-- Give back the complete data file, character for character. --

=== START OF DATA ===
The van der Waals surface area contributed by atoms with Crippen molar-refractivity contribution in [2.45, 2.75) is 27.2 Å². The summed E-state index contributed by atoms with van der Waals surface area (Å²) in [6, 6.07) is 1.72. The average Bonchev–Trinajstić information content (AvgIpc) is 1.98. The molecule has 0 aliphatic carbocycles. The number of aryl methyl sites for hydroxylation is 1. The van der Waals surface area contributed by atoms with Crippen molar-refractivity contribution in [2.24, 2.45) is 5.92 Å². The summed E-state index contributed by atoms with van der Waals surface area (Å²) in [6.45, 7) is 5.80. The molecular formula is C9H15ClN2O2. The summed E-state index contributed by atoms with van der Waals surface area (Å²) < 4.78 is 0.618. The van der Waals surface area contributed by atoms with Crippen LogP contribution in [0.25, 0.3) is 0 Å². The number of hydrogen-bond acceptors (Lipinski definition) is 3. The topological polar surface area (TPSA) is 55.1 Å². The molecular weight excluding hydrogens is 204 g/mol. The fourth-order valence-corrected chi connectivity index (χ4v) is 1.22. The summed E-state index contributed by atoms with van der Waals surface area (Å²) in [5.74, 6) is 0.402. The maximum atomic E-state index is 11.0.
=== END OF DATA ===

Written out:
The van der Waals surface area contributed by atoms with Crippen molar-refractivity contribution in [2.45, 2.75) is 27.2 Å². The summed E-state index contributed by atoms with van der Waals surface area (Å²) in [6, 6.07) is 1.72. The average Bonchev–Trinajstić information content (AvgIpc) is 1.98. The molecule has 0 aliphatic carbocycles. The number of aryl methyl sites for hydroxylation is 1. The van der Waals surface area contributed by atoms with Crippen molar-refractivity contribution in [2.24, 2.45) is 5.92 Å². The summed E-state index contributed by atoms with van der Waals surface area (Å²) in [6.45, 7) is 5.80. The molecular formula is C9H15ClN2O2. The summed E-state index contributed by atoms with van der Waals surface area (Å²) < 4.78 is 0.618. The van der Waals surface area contributed by atoms with Crippen LogP contribution in [0.25, 0.3) is 0 Å². The number of hydrogen-bond acceptors (Lipinski definition) is 3. The topological polar surface area (TPSA) is 55.1 Å². The molecular weight excluding hydrogens is 204 g/mol. The fourth-order valence-corrected chi connectivity index (χ4v) is 1.22. The summed E-state index contributed by atoms with van der Waals surface area (Å²) in [5.74, 6) is 0.402. The maximum atomic E-state index is 11.0.